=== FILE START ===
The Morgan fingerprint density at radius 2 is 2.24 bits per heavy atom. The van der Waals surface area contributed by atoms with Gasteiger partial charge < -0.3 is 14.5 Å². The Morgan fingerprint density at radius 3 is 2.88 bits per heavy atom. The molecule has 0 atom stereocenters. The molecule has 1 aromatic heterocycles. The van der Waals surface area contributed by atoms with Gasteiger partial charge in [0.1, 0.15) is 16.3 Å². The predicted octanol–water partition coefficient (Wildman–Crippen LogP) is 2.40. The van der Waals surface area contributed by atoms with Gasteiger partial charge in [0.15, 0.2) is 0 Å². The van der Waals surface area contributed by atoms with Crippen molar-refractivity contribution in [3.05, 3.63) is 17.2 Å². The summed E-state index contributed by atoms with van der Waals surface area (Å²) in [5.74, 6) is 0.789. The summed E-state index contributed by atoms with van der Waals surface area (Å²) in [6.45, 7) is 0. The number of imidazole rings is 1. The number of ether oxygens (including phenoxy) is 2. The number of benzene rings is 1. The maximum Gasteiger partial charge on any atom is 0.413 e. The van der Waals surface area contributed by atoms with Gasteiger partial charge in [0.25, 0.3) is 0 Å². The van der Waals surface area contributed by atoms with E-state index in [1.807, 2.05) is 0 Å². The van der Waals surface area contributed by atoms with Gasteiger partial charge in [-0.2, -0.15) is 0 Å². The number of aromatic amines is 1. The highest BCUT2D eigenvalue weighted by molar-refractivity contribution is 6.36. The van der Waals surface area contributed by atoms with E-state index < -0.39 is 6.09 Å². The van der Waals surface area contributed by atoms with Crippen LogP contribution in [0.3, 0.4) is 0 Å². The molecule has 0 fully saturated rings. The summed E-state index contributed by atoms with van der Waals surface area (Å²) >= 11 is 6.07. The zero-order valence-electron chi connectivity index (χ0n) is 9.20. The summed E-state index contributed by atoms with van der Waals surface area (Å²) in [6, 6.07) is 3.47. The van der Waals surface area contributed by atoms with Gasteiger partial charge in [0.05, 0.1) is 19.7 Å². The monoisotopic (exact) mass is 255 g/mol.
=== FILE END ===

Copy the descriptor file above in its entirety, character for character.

The Morgan fingerprint density at radius 2 is 2.24 bits per heavy atom. The van der Waals surface area contributed by atoms with Gasteiger partial charge < -0.3 is 14.5 Å². The Morgan fingerprint density at radius 3 is 2.88 bits per heavy atom. The molecule has 0 atom stereocenters. The molecule has 1 aromatic heterocycles. The van der Waals surface area contributed by atoms with Gasteiger partial charge in [0.1, 0.15) is 16.3 Å². The predicted octanol–water partition coefficient (Wildman–Crippen LogP) is 2.40. The van der Waals surface area contributed by atoms with Gasteiger partial charge in [0.15, 0.2) is 0 Å². The van der Waals surface area contributed by atoms with Crippen molar-refractivity contribution in [3.05, 3.63) is 17.2 Å². The summed E-state index contributed by atoms with van der Waals surface area (Å²) in [5.74, 6) is 0.789. The summed E-state index contributed by atoms with van der Waals surface area (Å²) in [6.45, 7) is 0. The number of imidazole rings is 1. The number of ether oxygens (including phenoxy) is 2. The number of benzene rings is 1. The maximum Gasteiger partial charge on any atom is 0.413 e. The van der Waals surface area contributed by atoms with Gasteiger partial charge in [0.25, 0.3) is 0 Å². The van der Waals surface area contributed by atoms with E-state index in [1.807, 2.05) is 0 Å². The van der Waals surface area contributed by atoms with Gasteiger partial charge in [-0.2, -0.15) is 0 Å². The number of aromatic amines is 1. The highest BCUT2D eigenvalue weighted by molar-refractivity contribution is 6.36. The van der Waals surface area contributed by atoms with E-state index < -0.39 is 6.09 Å². The van der Waals surface area contributed by atoms with Crippen LogP contribution in [0.3, 0.4) is 0 Å². The molecule has 0 fully saturated rings. The summed E-state index contributed by atoms with van der Waals surface area (Å²) >= 11 is 6.07. The zero-order valence-electron chi connectivity index (χ0n) is 9.20. The summed E-state index contributed by atoms with van der Waals surface area (Å²) in [6, 6.07) is 3.47. The van der Waals surface area contributed by atoms with Gasteiger partial charge in [0.05, 0.1) is 19.7 Å². The monoisotopic (exact) mass is 255 g/mol.